Newsletter 2011 (No. 9)

December 2010-November 2011

Welcome to our new logo! I think it does a better job at encapsulating what we are about than our old text-only version. I hope you agree.


This newsletter is dedicated to Tony Abrahams, who died this April. My first overseas teaching job took place in Morocco from 1976 to1978, under the auspices of the Centre for British Teachers (now shortened to CfBT). I lost touch with “The Centre” for many years after that, so was very surprised when an email plopped into my in-tray three years ago from Tony Abrahams, The Centre’s larger-than-life founder with a  soft spot for the Gurkhas. He had tracked me down via the Internet, and became, in the last three years, a generous supporter of HELP, with sponsorships and donations. My wife, Yami, and I attended a touching commemoration of his life at his old school, Bedford College.

After the event, we were delighted to receive a cheque for £15,000 from CfBT, in Tony’s memory, which will be used to construct a new school building for the Vidyar Sagar Gyanpeeth school in western Sikkim. (See photo at the bottom of the page)

Students dealing with flooding

The school is currently housed in a picturesque, but totally inadequate wooden building that is now too small, gets flooded in the monsoon and which has been damaged in the recent earthquake.

With the help of our donors, including a very generous £700 from St. Aloyisius’ College in Glasgow, Scotland, where one of our past volunteers, Judith Scott, works as a nurse, the foundations of a new school building have been laid.The £15,000 from CfBT will provide the funds needed to build on these foundations, and there will be some left over to plough into other projects in the future.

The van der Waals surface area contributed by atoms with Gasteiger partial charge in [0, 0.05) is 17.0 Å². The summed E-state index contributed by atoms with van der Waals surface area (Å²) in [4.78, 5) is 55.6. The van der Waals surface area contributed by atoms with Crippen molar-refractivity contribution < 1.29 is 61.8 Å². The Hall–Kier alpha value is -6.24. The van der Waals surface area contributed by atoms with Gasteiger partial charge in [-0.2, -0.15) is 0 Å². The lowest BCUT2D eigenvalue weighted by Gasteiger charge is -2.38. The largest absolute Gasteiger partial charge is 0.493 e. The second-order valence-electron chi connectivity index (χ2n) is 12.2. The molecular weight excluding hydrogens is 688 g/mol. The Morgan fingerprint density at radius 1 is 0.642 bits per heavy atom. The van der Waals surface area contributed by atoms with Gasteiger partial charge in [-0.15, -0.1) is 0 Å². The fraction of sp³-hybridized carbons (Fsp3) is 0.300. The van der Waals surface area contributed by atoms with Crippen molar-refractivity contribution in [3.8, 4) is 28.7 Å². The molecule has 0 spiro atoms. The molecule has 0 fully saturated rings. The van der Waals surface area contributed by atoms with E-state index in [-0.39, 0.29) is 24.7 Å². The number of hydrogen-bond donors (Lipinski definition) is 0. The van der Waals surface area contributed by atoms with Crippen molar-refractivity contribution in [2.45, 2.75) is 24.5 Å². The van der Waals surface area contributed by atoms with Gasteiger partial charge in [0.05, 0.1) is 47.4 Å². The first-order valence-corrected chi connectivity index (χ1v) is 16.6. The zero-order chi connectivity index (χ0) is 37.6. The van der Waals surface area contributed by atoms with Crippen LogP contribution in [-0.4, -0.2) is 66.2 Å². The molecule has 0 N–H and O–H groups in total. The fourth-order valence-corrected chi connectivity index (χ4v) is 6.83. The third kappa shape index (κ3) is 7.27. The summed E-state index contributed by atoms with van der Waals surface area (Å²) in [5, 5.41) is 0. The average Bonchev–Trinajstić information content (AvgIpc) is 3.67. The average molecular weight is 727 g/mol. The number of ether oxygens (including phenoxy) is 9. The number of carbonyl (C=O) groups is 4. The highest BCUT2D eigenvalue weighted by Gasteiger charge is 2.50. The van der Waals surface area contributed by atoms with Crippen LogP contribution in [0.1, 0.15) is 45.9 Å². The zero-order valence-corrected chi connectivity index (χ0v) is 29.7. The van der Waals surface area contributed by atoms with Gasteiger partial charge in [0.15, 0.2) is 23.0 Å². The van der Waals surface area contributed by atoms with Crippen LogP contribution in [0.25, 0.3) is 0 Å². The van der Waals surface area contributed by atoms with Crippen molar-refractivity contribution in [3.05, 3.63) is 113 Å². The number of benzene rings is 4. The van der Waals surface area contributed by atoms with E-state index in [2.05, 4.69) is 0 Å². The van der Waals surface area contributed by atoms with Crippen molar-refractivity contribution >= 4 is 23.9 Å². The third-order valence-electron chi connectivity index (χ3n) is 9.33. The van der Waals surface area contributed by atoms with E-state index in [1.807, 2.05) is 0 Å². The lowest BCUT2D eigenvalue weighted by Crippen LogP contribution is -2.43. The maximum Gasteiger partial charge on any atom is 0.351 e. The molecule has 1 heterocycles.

So: farewell and heartfelt  thanks to Tony; our condolences to Liz Bryant, his bereaved partner, and our gratitude to her for facilitating this happy outcome. Lastly, our thanks to CfBT for their generosity. A plaque, in Tony’s honour, will be attached to the new school building. We will display a photograph of it in our 10th anniversary newsletter, next year.


Teacher training

This is, to my mind, the most important thing we do, because it will have an impact on teaching standards long after we leave the scene. This year Barbara Porter, our trainer, ran two two-week seminars, one in Pokhara, Nepal, in January, and the other in Leh, Ladakh in September (read more…). It’s always good to get positive feedback. This is what the principal of the Lamdon Model Senior Secondary School in Leh wrote:

“Two week workshop by Madam Barbara Porter was very fruitful, productive and successfully concluded.  All the participants gained huge  knowledge and techniques to make teaching more joyful and interesting for the children.  Thank you very very much for deputing Madam Barbara 2nd time for the workshop and we also looking to have more such training in future.”

In March 2012 I will be visiting Bhutan with a view to setting up a teacher training seminar in Thimpu later in the year. But it isn’t just the formal teacher training seminars that count. Our volunteers also play their part. This is what Henrike Elter, who went to a small school in western Nepal, reports: